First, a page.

Union leaders praised the move and said each local was doing its own analysis of the potential impacts.

“What the mayor is doing is great,” said Guadalupe Perez, co-chairwoman of the Coalition of City Unions, which includes professional and technical employees, AFSCME and a host of laborers including electricians, carpenters, painters and boilermakers.

“We have not looked into the details of how it would impact other job classifications,” she said.

The Seattle Times requested the budget calculations — done by the City Budget Office and Personnel Department — under the state Public Disclosure Act.

Murray issued an executive order Jan. 4 to lay the financial groundwork to move all city employees to a $15-an-hour minimum, fulfilling a campaign pledge to work toward a higher minimum throughout the city. Before taking office, he formed an income-inequality advisory committee including business and labor leaders and asked them to recommend legislation by April.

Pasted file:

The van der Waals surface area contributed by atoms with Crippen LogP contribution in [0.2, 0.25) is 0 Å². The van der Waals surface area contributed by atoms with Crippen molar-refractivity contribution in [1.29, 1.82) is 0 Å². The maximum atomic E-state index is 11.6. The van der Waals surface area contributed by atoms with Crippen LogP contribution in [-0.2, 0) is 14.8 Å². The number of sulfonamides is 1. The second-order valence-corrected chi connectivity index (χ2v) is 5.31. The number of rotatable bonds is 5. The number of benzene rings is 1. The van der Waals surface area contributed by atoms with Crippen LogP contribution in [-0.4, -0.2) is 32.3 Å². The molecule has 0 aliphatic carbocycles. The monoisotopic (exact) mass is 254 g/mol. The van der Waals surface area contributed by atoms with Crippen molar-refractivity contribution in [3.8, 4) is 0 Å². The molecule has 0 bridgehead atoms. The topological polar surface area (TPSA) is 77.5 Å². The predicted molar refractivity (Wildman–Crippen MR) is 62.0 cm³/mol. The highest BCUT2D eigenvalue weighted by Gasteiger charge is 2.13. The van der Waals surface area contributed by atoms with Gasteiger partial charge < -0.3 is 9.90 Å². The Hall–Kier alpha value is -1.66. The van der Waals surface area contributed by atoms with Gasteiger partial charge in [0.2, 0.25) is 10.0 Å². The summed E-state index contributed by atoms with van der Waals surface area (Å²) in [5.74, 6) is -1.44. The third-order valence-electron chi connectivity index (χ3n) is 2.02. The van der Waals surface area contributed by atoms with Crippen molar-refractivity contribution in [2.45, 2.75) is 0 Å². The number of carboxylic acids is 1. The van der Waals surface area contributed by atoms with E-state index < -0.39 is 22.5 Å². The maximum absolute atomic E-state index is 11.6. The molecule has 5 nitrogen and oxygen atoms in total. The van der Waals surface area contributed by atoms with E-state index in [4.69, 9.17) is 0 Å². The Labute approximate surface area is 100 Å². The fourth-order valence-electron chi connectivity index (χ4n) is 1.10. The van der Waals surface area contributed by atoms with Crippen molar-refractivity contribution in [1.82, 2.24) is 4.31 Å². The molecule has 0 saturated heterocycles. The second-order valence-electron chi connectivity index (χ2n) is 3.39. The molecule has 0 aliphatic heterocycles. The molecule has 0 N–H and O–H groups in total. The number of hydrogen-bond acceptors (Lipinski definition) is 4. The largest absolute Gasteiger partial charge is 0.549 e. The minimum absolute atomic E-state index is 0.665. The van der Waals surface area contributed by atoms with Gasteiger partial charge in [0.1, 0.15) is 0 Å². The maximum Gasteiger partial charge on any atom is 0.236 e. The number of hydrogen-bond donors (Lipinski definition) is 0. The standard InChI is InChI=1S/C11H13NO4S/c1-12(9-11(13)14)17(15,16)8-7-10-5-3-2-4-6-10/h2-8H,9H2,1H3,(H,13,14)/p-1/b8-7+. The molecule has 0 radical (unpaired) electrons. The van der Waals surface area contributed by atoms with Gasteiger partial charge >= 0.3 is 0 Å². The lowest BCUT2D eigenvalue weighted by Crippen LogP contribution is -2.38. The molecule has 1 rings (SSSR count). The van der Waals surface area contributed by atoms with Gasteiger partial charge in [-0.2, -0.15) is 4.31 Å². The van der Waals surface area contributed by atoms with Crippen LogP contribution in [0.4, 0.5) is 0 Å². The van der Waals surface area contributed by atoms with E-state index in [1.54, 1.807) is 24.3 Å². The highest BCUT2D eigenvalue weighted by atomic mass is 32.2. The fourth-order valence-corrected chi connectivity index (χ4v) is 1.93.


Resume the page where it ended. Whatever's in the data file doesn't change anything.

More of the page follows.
The City Council also has formed a special minimum-wage committee and will hold public meetings on the issue throughout the coming months. The mayor has asked his committee to keep its deliberations secret.

Both Murray, the council and the advisory committee are under pressure from unions and activists, including newly elected City Councilwoman Kshama Sawant, to come up with a plan to give all Seattle workers a $15 minimum wage or face an initiative campaign for the November ballot that could compete with the task force’s recommendation.

The state’s minimum wage is now $9.32, or about $19,300 per year.

Murray’s initiative also highlights some questions facing the bid to boost wages, including whether to extend the $15 to youth or other inexperienced workers hired under internship or training programs, and whether there would be a snowball effect on other wages.

Murray said the Seattle Youth Employment Program, which offers year-around job training and summer internships to low-income, mostly minority high-school students, provides “a valuable introduction to the workforce.”